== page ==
The Shift from Print to Digital
An unprecedented societal shift is taking place that is transforming the very nature of how libraries provide information services. As increasingly sophisticated technologies drive the move from print to digital information, changing user expectations affect library collections, space utilization, resource acquisition and the library’s role in the academic endeavor. To some extent, this parallels the fundamental changes that are taking place in higher education, with a shift from face-to-face instruction to a more virtual approach that is not bound by time or place.
Print collections are rapidly being replaced by digital access. The old model of locally owned discrete print collections has given way to a new model – one where libraries operate in shared environments that range from local print and digital collections to regional and national print and digital archives. It is imperative that the ZSR Library embrace these shifts and take steps to lead the evolution of user information needs as the larger academic environment itself changes. These significant changes will revolutionize the way faculty and students access the existing corpus of scholarly literature. The impact to libraries includes changing acquisitions models from ownership to access, and from buying books “just in case” to letting patrons drive the purchases as materials are needed for their research.
Librarians across the U.S., including those at ZSR Library, collaborate on major initiatives to coordinate storage of archival print copies (e.g. through the Association of Southeastern Research Libraries shared print repository) and participate in preserving digital archives in perpetuity (through projects like Portico and CLOCKSS). Increasing numbers of publications are being born digital and ensuring continued access to scholarship is an enduring library mission that is increasing in complexity. The shift in emphasis to the digital format for scholarship is spreading from the now common e-journal to the monograph, influenced by the rise of e-reader devices and consumer-oriented e-books, as well as the Google Books and HathiTrust initiatives. Use of streaming media (video and music) in classroom instruction and research (e.g. JOVE) continues to increase. The current state in the marketplace for monographs and media is one of turbulence, with barriers to use due to various platforms and standards, proprietary software, digital rights management, and copyright concerns. In an even less-developed area of digital content, researchers and publishers are grappling with provision of original data sets alongside the published research article. Not only in the sciences, but also in the humanities, researchers are utilizing commercially purchased data sets to carry out their work. Content is no longer simply text-based and we must prepare ourselves to be agile in collecting, handling and disseminating new forms of scholarship, from streaming videos to research data sets.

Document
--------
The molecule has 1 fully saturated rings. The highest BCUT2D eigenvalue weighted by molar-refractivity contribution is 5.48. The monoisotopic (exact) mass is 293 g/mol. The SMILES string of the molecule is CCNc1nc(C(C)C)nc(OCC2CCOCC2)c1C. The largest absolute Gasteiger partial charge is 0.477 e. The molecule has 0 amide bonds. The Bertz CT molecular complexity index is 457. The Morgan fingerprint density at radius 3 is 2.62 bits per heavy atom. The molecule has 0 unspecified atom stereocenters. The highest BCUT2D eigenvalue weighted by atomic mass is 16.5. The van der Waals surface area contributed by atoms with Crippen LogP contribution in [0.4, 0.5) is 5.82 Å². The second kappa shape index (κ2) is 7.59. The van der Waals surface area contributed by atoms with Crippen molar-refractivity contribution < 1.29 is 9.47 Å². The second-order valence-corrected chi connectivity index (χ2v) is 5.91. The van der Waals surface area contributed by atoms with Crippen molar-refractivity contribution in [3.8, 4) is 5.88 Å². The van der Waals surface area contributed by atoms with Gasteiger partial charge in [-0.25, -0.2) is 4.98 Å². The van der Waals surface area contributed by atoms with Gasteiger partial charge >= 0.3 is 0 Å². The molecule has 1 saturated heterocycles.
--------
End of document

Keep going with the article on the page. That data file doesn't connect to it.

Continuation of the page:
Action Items & Timeframes
- Create a new Digital Scholarship Unit comprised of the Scholarly Communication Librarian and a new Digital Initiatives Librarian position to cover the wide range of digital needs that span the academic and administrative domains of the University (Fall 2012) Completed:
- Design and implement a digital curation program to assist WFU academic departments in managing research data (2013-14) Targeted for completion Fall 2014
- Create a digital preservation plan to address the long-term stability of our digital assets (2013-14) Planned for Spring 2015
- Establish a scalable data storage system that will handle the growing need of the WFU community to house digital media to support programs including online education and the documentary film program (2012-13) Completed
- Leverage national initiatives for access to massive digital collections by joining HathiTrust (Fall 2012) Completed
- Increase our transition to patron-driven e-book acquisitions (2012-14) Completed
- In collaboration with WFU Digital Publishing, investigate longer term opportunities for publishing collaborations, including born-digital Wake Forest scholarship as well as hosting open access journals for faculty or students (2012-14) Ongoing